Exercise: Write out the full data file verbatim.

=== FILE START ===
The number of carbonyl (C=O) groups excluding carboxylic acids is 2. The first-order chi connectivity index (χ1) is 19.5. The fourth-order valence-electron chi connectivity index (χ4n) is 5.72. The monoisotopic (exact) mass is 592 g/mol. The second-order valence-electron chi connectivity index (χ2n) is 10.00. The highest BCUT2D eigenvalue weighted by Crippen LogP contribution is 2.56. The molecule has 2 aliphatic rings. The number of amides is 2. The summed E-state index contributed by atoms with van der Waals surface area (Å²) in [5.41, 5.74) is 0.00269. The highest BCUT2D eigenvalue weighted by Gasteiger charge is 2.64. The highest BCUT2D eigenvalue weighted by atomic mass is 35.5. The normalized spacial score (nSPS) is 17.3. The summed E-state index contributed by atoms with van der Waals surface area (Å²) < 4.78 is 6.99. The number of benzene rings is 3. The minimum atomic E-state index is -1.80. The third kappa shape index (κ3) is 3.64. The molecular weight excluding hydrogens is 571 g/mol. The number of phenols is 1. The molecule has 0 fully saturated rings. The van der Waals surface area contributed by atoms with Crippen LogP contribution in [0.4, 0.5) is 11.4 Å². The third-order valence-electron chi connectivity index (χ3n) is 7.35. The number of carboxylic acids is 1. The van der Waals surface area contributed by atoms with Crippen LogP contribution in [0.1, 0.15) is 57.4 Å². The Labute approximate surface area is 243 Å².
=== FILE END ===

The number of carbonyl (C=O) groups excluding carboxylic acids is 2. The first-order chi connectivity index (χ1) is 19.5. The fourth-order valence-electron chi connectivity index (χ4n) is 5.72. The monoisotopic (exact) mass is 592 g/mol. The second-order valence-electron chi connectivity index (χ2n) is 10.00. The highest BCUT2D eigenvalue weighted by Crippen LogP contribution is 2.56. The molecule has 2 aliphatic rings. The number of amides is 2. The summed E-state index contributed by atoms with van der Waals surface area (Å²) in [5.41, 5.74) is 0.00269. The highest BCUT2D eigenvalue weighted by Gasteiger charge is 2.64. The highest BCUT2D eigenvalue weighted by atomic mass is 35.5. The normalized spacial score (nSPS) is 17.3. The summed E-state index contributed by atoms with van der Waals surface area (Å²) < 4.78 is 6.99. The number of benzene rings is 3. The minimum atomic E-state index is -1.80. The third kappa shape index (κ3) is 3.64. The molecular weight excluding hydrogens is 571 g/mol. The number of phenols is 1. The molecule has 0 fully saturated rings. The van der Waals surface area contributed by atoms with Crippen LogP contribution in [0.4, 0.5) is 11.4 Å². The third-order valence-electron chi connectivity index (χ3n) is 7.35. The number of carboxylic acids is 1. The van der Waals surface area contributed by atoms with Crippen LogP contribution in [0.1, 0.15) is 57.4 Å². The Labute approximate surface area is 243 Å².